Daniela Vargas. (Elijah Baylis/Associated Press)

IT WAS just minutes after Daniela Vargas appeared at a news conference this month in Mississippi, declaring she would “continue to fight this battle as a ‘dreamer’ to help contribute to this country,” that federal immigration agents pulled her over. Two weeks earlier, agents had arrested her father and brother, undocumented immigrants, at the home they all shared, but let Ms. Vargas be. Now she was the target. “You know who we are and you know why we’re here,” they announced ominously.

Ms. Vargas, who is 22, arrived in the United States in 2002 as the 7-year-old daughter of Argentine immigrants, who then overstayed their visa. She had registered in 2012 and 2014 as a “dreamer,” protected under the Obama administration’s Deferred Action for Childhood Arrivals program, which grants temporary protection from deportation and work permits to migrants brought to the country as youngsters through no fault of their own. Ms. Vargas was in the process of renewing that status, which she allowed to lapse last fall because she didn’t have money for the fee, when she was picked up March 1.

The Trump administration says “the shackles are off” enforcement agents, who in turn have announced that “morale . . . has increased exponentially” in their ranks. The Department of Homeland Security warns that no “classes or categories” of illegal immigrants are exempt from deportation.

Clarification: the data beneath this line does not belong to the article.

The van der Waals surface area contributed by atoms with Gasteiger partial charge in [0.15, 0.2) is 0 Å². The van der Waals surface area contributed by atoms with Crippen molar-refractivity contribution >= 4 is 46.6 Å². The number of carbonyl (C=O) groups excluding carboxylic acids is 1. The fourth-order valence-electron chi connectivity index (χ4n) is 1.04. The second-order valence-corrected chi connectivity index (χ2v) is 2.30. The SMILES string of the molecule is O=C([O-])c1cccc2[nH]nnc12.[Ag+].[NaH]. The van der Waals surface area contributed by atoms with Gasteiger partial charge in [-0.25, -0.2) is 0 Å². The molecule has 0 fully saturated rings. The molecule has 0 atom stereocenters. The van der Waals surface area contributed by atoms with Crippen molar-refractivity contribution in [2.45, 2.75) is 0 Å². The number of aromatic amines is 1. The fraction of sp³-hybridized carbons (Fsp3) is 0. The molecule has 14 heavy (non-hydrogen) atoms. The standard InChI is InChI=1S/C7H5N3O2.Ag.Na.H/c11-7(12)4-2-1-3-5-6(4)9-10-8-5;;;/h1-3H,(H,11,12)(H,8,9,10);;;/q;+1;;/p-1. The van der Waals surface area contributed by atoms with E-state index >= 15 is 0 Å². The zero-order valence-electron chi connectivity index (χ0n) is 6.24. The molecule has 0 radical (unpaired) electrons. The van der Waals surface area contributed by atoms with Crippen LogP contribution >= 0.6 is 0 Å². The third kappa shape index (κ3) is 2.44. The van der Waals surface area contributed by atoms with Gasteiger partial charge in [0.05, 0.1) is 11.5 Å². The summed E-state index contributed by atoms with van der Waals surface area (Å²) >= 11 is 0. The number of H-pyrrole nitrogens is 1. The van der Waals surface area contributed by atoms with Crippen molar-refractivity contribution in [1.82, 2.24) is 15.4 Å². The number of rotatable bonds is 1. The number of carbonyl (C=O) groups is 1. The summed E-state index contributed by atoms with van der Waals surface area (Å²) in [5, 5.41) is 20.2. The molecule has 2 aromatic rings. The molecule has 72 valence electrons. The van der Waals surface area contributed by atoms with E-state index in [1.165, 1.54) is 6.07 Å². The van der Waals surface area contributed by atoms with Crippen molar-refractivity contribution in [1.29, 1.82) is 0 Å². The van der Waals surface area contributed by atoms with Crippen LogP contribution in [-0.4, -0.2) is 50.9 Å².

In the case of Ms. Vargas, retribution seemed to displace discernment and judgment. Although she has since been released, she still faces possible deportation — a status difficult to square with President Trump’s professed sympathy for dreamers, and with his assertions that deportation efforts would prioritize the “ bad ones.”

Ms. Vargas is a far cry from a “bad one.” A store manager who planned to earn enough to finish her college degree, she hoped to become a math professor, and she had no criminal record. She worked and paid taxes; she was American in every way but by birth. “I would do anything for this country,” she told the Huffington Post.

Agents seemed to grasp that in February when they raided her home and picked up her brother, who has a criminal record, and her father, who doesn’t, but left her alone. That she would be the subject two weeks later of what Immigration and Customs Enforcement called a “targeted immigration enforcement action” — directly after leaving a news conference called by immigration advocates in which she had expressed concern about her family — looks like official vindictiveness.

By prioritizing illegal immigrants who were serious and violent felons, as well as recent border crossers, the Obama administration frustrated many ICE and Border Patrol agents, who felt constrained from making collateral arrests. Now, the danger is that the pendulum is swinging in the direction of arbitrary and senseless enforcement. Agents recently have detained migrants with no criminal records, including outside a church shelter in Alexandria. In sweeps last month, agents detained nearly 200 migrants with no criminal history, in addition to hundreds more with criminal records. The best means of avoiding such excesses is for Congress to exercise effective oversight, and soon.